tv Ali Velshi on Target Al Jazeera July 28, 2015 10:30pm-11:01pm EDT
thanks for watching this "america tonight" special report. don't forget to come back, we'll have more of the "america tonight" tomorrow. i'm ali velshi, "on target", bitter friends in the middle east. al lies and enemies are often one and the same. behind the nuclear deal - america and iran, and why distrust is a 2-way street. the enemy of my enemy is my friend is an ancient proverb that makes sense until you apply it to the reality the modern middle east. right now the united states main enemy in the region is i.s.i.l., the group that has taken over parts of iraq and syria. in syria, i.s.i.l. is trying to topple president bashar al-assad, but bashar al-assad is
by no means america's friend, he's an enemy. forget the proverb, but you may assume a variation of the proverb is true. an enemy of america's friend is america's enemy. this being the middle east. it's more complicated than that. here is what i mean, turkey agreed to help the united states knock i.s.i.l. out of a 60 mile protected scene of northern syria. the move following a suicide bombing turkey blamed on i.s.i.l., and is allowing the united states to use its air bases to attack i.s.i.l. friends helping each other battle a common enemy. turkey started bombing forces of the kurdistan workers party, known by its acronym p.k.k. they have been fighting for an autonomous region, the pst kk, and the y.p.g. have become america's strongest partners fighting i.s.i.l., they are the
ones that stayed and fought when the iraqi army cut and ran. u.s. and its allies listed the p.k.k. as a terrorist group. zeina khodr is in turkey and has the latest on the campaign against the p.k.k. >> for the first time turkish fighters jets targeted the p.k.k. on turkish soil, following an exchange of fch fire between turkish security forces and the groups. over the past few days turkish jets targeted the group across the border in northern iraq. the security situation undoubtedly deteriorating, there has been a number of incidents. the turkish military blaming the p.k.k. for a number of attacks target ghts the police -- targetting the police in a number of areas across the country. the security situation deteriorating, turkey requested an extraordinary meeting from n.a.t.o. allies, it got the political support, the moral support needed.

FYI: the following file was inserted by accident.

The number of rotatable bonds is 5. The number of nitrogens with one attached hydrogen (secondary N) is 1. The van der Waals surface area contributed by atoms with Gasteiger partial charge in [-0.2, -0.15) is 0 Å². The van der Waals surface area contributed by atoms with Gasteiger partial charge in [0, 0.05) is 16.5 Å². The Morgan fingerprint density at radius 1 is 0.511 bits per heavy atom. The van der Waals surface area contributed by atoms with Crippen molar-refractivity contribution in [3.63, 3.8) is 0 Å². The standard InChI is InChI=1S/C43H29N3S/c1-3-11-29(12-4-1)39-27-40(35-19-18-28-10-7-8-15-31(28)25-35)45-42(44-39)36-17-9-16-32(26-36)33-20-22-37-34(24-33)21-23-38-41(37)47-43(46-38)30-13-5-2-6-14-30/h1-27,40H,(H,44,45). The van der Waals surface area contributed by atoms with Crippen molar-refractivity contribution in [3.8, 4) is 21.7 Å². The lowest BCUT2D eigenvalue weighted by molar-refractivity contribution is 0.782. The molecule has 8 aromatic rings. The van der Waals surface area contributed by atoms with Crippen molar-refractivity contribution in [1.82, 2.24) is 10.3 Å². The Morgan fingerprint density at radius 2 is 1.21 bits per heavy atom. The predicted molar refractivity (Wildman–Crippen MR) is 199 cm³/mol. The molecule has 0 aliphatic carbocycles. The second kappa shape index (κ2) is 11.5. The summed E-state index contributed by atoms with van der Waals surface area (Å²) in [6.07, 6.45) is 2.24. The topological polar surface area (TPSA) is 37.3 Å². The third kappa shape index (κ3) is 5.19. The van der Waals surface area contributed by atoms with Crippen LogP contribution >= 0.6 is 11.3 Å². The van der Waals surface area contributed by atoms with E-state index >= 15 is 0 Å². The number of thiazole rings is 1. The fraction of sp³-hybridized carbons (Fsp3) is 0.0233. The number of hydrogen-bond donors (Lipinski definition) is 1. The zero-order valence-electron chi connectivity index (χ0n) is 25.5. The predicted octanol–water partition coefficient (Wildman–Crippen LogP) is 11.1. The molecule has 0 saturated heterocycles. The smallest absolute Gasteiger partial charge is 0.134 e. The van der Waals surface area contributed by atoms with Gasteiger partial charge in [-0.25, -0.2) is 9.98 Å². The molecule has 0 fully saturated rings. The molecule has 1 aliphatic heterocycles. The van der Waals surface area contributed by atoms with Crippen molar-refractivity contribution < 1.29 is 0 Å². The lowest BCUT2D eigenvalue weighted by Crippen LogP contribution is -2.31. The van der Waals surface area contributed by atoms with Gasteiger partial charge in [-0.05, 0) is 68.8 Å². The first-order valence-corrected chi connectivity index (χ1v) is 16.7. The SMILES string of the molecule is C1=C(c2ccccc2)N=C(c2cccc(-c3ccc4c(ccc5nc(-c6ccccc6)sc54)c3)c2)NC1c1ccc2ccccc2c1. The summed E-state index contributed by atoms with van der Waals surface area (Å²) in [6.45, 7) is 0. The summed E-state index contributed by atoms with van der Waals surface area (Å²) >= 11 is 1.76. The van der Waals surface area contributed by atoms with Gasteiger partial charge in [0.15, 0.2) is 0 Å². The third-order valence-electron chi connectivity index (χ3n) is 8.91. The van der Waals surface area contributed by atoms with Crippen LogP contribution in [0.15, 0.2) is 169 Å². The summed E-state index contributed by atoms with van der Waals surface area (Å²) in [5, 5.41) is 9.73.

we have to remember that turkey declared war on two organizations. i.s.i.l. and the p.k.k. >> n.a.t.o. ambassadors met to give support to turkey as it deals with attacks by groups labelled ass terrorism. . privately some officials urged turkey to show restraint in attacks on the kurdish p.k.k. and not let a 3-year peace efforts with the group collapse. the emergency meeting of n.a.t.o. members highlights the role in the puzzling of the middle east. sitting between europe and asia, turkey's geography and history makes it an ally in a region where rules and prove e rarely fit. >> a member of n.a.t.o., turkey is the only muslim majority nation to be in the organization and has the second largest military force in n.a.t.o. after the united states. turkey is surrounded by long simmering conflicts and hostile
neighbours. to the i think, turkey, a solid ally of israel has been sending money to the gaza strip. but the palestinian enclave controlled by hamas considered a terrorist group by israel and the united states. some reports suggest turkey provided hamas with as much as 300 million in annual aid, coming to a head in 2010 when the turkish sponsored freedom flotilla was intercepted and boarded by it israeli military. that incident led eight turks and one dual national american dead. >> there is a lot of sympathy among the public for palestinian rights. that's not to suggest that all turks are a supporter of hamas. le the ruling justice and development party. they have been able to alived the public sympathy with political support for hamas. >> on the southern flank, turkey